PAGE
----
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Home | Blog | Why worry about Hugo Chavez Frias, when you have Gordon?

Why worry about Hugo Chavez Frias, when you have Gordon?

December 6, 2005

Tags Taxes and Spending

"Peak Oil" alarmists often point to the double-digit production declines taking pace in the fields on the UK continental shelf as a harbinger of our inexorable reversion to the pre-industrial primitivism these self-hating Malthusian members of the 'plague-species' so crave.

However, as the appended news article reveals, any drop-off is more a matter of simple economics than of complex geomorphology — not that the insufferable and increasingly fiscally-embarrassed UK Chancellor, Gordon Brown, would grasp the point.

 

LONDON (AFX) — North Sea oil companies were appalled by the government's move to raise the supplementary corporation tax to 20 pct from 10 pct.

The UK Offshore Operators Association, which represent the country's oil and gas producers, said it was 'shocked' by Chancellor of the Exchequer Gordon Brown's move, which effectively raises the industry's corporation tax to 50 pct from 40 pct.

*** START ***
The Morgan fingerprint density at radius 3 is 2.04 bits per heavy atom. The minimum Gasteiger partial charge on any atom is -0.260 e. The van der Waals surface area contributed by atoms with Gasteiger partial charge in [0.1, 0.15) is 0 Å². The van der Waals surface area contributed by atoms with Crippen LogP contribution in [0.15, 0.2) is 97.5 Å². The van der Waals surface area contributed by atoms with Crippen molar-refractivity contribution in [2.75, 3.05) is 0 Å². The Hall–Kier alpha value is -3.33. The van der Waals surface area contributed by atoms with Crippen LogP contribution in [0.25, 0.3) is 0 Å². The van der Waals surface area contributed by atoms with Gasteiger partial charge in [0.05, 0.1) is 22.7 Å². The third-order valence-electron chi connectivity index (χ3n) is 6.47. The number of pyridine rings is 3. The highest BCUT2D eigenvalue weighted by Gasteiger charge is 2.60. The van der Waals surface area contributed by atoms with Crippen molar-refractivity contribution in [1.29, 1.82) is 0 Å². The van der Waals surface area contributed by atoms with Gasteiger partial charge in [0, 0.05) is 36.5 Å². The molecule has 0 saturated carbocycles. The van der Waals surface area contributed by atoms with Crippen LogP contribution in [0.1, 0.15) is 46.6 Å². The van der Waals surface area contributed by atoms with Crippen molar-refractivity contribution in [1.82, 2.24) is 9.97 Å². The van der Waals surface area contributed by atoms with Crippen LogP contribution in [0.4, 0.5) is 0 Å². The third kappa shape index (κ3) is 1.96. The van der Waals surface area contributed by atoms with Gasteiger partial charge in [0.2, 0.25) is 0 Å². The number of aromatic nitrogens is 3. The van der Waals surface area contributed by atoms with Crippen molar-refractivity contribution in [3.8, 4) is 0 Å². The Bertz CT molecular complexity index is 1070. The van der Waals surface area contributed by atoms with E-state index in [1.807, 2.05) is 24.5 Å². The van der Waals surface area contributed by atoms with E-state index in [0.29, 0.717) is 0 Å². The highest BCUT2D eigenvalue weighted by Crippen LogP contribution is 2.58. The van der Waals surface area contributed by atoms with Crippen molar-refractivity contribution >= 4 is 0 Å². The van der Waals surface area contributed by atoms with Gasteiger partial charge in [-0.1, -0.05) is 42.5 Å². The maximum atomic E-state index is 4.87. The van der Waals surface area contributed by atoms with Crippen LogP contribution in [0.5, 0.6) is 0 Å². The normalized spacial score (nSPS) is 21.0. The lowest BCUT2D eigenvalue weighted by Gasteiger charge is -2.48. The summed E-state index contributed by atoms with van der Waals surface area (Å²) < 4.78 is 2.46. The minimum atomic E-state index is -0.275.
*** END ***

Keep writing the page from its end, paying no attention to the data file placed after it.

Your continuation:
'I am staggered that the Chancellor, who speaks of the need for stability and long-term investment, should take this action,' Malcolm Webb, UKOOA's chief executive.

'It is almost beyond comprehension that the government has failed to grasp the vulnerability of the industry's future in the UK,' he added.

The tax rise could not come at a 'worse time' when North Sea activity has just recovered since 2002 when it introduced the 10 pct 'punitive' charge.

'At a single stroke, the Treasury has rewritten the industry's future. It will severely undermine business confidence in the UK Continental Shelf. This has been done not once, but twice in the space of just three years and we fear that this time, the North Sea will not be as resilient,' Webb said.

The tax increase will take an extra 6.5 bln stg out of the industry over the next three years when the Treasury has already 'reaped' 11 bln stg in tax revenues from North Sea producers this year, double the amount they paid last year.

'Today's announcement can not have anything other than a seriously corrosive effect on the UK's prospects for long-term investment, the jobs which that investment supports and the level of UK security of supply,' Webb stressed.

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